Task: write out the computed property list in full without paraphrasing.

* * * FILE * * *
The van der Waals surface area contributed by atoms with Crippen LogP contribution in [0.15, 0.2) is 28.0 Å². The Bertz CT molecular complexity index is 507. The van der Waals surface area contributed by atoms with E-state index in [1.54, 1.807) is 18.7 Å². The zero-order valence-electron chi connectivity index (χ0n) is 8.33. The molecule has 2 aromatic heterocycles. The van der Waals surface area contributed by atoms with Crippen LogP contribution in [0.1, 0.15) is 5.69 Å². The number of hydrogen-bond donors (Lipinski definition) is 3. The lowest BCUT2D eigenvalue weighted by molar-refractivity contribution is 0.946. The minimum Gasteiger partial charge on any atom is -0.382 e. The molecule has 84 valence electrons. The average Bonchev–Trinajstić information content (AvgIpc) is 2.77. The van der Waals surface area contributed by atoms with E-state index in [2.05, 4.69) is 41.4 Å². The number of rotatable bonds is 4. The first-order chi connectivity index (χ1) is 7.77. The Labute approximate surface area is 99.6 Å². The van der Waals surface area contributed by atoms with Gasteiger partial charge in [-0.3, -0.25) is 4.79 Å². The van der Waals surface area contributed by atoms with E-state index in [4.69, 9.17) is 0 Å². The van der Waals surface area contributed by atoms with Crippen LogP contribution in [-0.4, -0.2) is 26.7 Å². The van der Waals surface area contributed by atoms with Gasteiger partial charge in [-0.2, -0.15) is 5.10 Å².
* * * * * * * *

The van der Waals surface area contributed by atoms with Crippen LogP contribution in [0.15, 0.2) is 28.0 Å². The Bertz CT molecular complexity index is 507. The van der Waals surface area contributed by atoms with E-state index in [1.54, 1.807) is 18.7 Å². The zero-order valence-electron chi connectivity index (χ0n) is 8.33. The molecule has 2 aromatic heterocycles. The van der Waals surface area contributed by atoms with Crippen LogP contribution in [0.1, 0.15) is 5.69 Å². The number of hydrogen-bond donors (Lipinski definition) is 3. The lowest BCUT2D eigenvalue weighted by molar-refractivity contribution is 0.946. The minimum Gasteiger partial charge on any atom is -0.382 e. The molecule has 84 valence electrons. The average Bonchev–Trinajstić information content (AvgIpc) is 2.77. The van der Waals surface area contributed by atoms with E-state index in [2.05, 4.69) is 41.4 Å². The number of rotatable bonds is 4. The first-order chi connectivity index (χ1) is 7.77. The Labute approximate surface area is 99.6 Å². The van der Waals surface area contributed by atoms with Gasteiger partial charge in [-0.3, -0.25) is 4.79 Å². The van der Waals surface area contributed by atoms with E-state index in [4.69, 9.17) is 0 Å². The van der Waals surface area contributed by atoms with Crippen LogP contribution in [-0.4, -0.2) is 26.7 Å². The van der Waals surface area contributed by atoms with Gasteiger partial charge in [-0.2, -0.15) is 5.10 Å².